Mobile health (mHealth) technology using smartphones and tablets is increasingly being incorporated into the care of asthma, one of the most common chronic respiratory diseases in Canada. mHealth can facilitate asthma self-monitoring and self-management, which are essential to effective asthma care. 

Given that the prevalence of asthma is growing in older populations in Canada as the population ages overall, and that older patients with asthma are disproportionally negatively affected by asthma compared to younger patients, older adults with asthma may significantly benefit from the promises of mHealth technology. 

However, little is currently known about the effectiveness and acceptance of mHealth tools in older adults with asthma, and studies in other conditions like diabetes suggests that there may be important barriers that need to be overcome before mHealth tools can help older populations. My PhD thesis projects seek to determine if and how mHealth tools are currently being developed with older patients in mind, and to achieve a better understanding of the needs and perspectives of older adults with asthma in their use of mHealth technology. This understanding may hopefully be used to design and implement more effective mHealth solutions for older adults with asthma.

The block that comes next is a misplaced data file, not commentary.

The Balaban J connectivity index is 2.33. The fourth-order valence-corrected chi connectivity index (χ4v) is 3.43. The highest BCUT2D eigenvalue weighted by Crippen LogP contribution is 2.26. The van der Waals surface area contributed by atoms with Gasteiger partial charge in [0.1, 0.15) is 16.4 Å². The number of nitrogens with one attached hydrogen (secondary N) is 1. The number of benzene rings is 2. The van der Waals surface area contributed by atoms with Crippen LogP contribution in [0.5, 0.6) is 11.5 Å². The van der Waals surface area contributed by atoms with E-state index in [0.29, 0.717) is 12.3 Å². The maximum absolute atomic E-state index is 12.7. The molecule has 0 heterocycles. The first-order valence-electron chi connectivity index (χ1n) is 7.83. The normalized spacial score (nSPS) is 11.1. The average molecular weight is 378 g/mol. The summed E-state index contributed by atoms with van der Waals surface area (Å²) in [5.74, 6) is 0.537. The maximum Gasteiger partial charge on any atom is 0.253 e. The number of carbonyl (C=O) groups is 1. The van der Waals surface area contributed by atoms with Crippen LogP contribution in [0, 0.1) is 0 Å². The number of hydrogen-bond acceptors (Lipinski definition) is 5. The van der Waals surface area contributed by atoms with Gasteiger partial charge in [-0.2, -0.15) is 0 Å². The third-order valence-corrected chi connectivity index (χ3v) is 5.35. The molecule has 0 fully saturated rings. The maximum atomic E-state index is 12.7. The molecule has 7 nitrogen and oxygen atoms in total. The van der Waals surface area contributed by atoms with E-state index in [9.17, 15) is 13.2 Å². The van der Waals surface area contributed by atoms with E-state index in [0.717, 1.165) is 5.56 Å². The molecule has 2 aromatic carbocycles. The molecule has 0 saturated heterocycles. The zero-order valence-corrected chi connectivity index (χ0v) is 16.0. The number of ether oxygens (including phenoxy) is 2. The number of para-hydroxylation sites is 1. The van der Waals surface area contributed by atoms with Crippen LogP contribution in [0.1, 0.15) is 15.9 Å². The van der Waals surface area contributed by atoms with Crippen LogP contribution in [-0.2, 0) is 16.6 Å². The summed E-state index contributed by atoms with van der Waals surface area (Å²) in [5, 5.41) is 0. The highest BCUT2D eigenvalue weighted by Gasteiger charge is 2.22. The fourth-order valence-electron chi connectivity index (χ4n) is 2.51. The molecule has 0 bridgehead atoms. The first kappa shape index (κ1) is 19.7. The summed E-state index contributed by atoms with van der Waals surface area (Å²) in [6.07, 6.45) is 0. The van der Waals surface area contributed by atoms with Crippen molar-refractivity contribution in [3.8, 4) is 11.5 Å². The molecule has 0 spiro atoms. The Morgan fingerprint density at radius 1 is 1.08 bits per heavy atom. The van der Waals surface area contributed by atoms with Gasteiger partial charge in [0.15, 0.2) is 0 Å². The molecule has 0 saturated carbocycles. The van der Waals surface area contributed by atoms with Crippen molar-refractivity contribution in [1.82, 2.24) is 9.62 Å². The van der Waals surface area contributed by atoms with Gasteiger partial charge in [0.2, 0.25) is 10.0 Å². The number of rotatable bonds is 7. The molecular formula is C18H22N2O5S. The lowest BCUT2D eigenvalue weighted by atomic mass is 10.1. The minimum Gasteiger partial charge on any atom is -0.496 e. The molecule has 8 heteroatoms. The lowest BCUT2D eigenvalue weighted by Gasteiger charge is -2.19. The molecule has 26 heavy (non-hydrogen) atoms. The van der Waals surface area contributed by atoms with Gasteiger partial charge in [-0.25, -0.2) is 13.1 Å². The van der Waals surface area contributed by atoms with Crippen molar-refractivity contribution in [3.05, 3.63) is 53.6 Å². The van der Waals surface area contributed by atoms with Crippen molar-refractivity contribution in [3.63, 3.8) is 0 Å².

CAAIF Top 10 Challenge Food Allergy Research Grant

Dr. Jennifer Protudjer

                            NOURISH: patieNt-Oriented research to Understand and                               addRess Inequities of food accesS and insecurity amongst Households                   managing food allergy